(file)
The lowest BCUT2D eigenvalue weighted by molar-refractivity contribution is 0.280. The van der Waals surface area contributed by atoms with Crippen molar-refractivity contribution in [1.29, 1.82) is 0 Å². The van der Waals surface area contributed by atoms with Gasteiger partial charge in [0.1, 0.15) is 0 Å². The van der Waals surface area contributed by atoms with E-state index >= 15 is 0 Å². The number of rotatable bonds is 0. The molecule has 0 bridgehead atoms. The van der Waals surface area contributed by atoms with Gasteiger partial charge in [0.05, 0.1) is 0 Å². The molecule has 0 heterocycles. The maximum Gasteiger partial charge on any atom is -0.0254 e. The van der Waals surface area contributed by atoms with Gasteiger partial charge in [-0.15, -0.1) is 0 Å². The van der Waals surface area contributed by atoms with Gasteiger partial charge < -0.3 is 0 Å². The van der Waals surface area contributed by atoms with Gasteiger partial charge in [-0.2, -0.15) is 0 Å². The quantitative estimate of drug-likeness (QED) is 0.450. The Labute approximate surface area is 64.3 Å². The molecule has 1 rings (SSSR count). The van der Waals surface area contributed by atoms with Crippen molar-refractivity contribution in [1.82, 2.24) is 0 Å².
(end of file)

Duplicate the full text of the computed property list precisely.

The lowest BCUT2D eigenvalue weighted by molar-refractivity contribution is 0.280. The van der Waals surface area contributed by atoms with Crippen molar-refractivity contribution in [1.29, 1.82) is 0 Å². The van der Waals surface area contributed by atoms with Gasteiger partial charge in [0.1, 0.15) is 0 Å². The van der Waals surface area contributed by atoms with E-state index >= 15 is 0 Å². The number of rotatable bonds is 0. The molecule has 0 bridgehead atoms. The van der Waals surface area contributed by atoms with Gasteiger partial charge in [0.05, 0.1) is 0 Å². The molecule has 0 heterocycles. The maximum Gasteiger partial charge on any atom is -0.0254 e. The van der Waals surface area contributed by atoms with Gasteiger partial charge in [-0.15, -0.1) is 0 Å². The van der Waals surface area contributed by atoms with Gasteiger partial charge < -0.3 is 0 Å². The van der Waals surface area contributed by atoms with Gasteiger partial charge in [-0.2, -0.15) is 0 Å². The quantitative estimate of drug-likeness (QED) is 0.450. The Labute approximate surface area is 64.3 Å². The molecule has 1 rings (SSSR count). The van der Waals surface area contributed by atoms with Crippen molar-refractivity contribution in [1.82, 2.24) is 0 Å².